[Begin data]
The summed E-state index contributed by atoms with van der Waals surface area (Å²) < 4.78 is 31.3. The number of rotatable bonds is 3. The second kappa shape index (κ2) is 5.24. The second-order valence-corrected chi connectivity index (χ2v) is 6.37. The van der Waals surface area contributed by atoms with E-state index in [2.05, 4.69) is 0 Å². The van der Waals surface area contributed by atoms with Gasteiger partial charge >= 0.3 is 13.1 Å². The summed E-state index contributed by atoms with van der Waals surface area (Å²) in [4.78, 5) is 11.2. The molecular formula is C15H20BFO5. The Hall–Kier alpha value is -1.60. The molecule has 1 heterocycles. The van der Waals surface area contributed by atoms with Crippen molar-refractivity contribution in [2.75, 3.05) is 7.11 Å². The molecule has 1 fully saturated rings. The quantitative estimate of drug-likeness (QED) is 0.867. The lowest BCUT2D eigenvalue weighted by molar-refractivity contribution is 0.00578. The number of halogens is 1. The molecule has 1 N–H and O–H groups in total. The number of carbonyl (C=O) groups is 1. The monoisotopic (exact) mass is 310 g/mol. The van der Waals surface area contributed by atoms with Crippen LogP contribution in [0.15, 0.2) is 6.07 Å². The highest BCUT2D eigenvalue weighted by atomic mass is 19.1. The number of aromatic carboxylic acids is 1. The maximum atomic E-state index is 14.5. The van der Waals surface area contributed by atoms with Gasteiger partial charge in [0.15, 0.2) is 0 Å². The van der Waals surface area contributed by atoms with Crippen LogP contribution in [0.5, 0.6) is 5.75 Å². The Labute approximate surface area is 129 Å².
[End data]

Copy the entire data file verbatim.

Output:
The summed E-state index contributed by atoms with van der Waals surface area (Å²) < 4.78 is 31.3. The number of rotatable bonds is 3. The second kappa shape index (κ2) is 5.24. The second-order valence-corrected chi connectivity index (χ2v) is 6.37. The van der Waals surface area contributed by atoms with E-state index in [2.05, 4.69) is 0 Å². The van der Waals surface area contributed by atoms with Gasteiger partial charge >= 0.3 is 13.1 Å². The summed E-state index contributed by atoms with van der Waals surface area (Å²) in [4.78, 5) is 11.2. The molecular formula is C15H20BFO5. The Hall–Kier alpha value is -1.60. The molecule has 1 heterocycles. The van der Waals surface area contributed by atoms with Crippen molar-refractivity contribution in [2.75, 3.05) is 7.11 Å². The molecule has 1 fully saturated rings. The quantitative estimate of drug-likeness (QED) is 0.867. The lowest BCUT2D eigenvalue weighted by molar-refractivity contribution is 0.00578. The number of halogens is 1. The molecule has 1 N–H and O–H groups in total. The number of carbonyl (C=O) groups is 1. The monoisotopic (exact) mass is 310 g/mol. The van der Waals surface area contributed by atoms with Crippen LogP contribution in [0.15, 0.2) is 6.07 Å². The highest BCUT2D eigenvalue weighted by atomic mass is 19.1. The number of aromatic carboxylic acids is 1. The maximum atomic E-state index is 14.5. The van der Waals surface area contributed by atoms with Gasteiger partial charge in [0.15, 0.2) is 0 Å². The van der Waals surface area contributed by atoms with Crippen LogP contribution in [0.5, 0.6) is 5.75 Å². The Labute approximate surface area is 129 Å².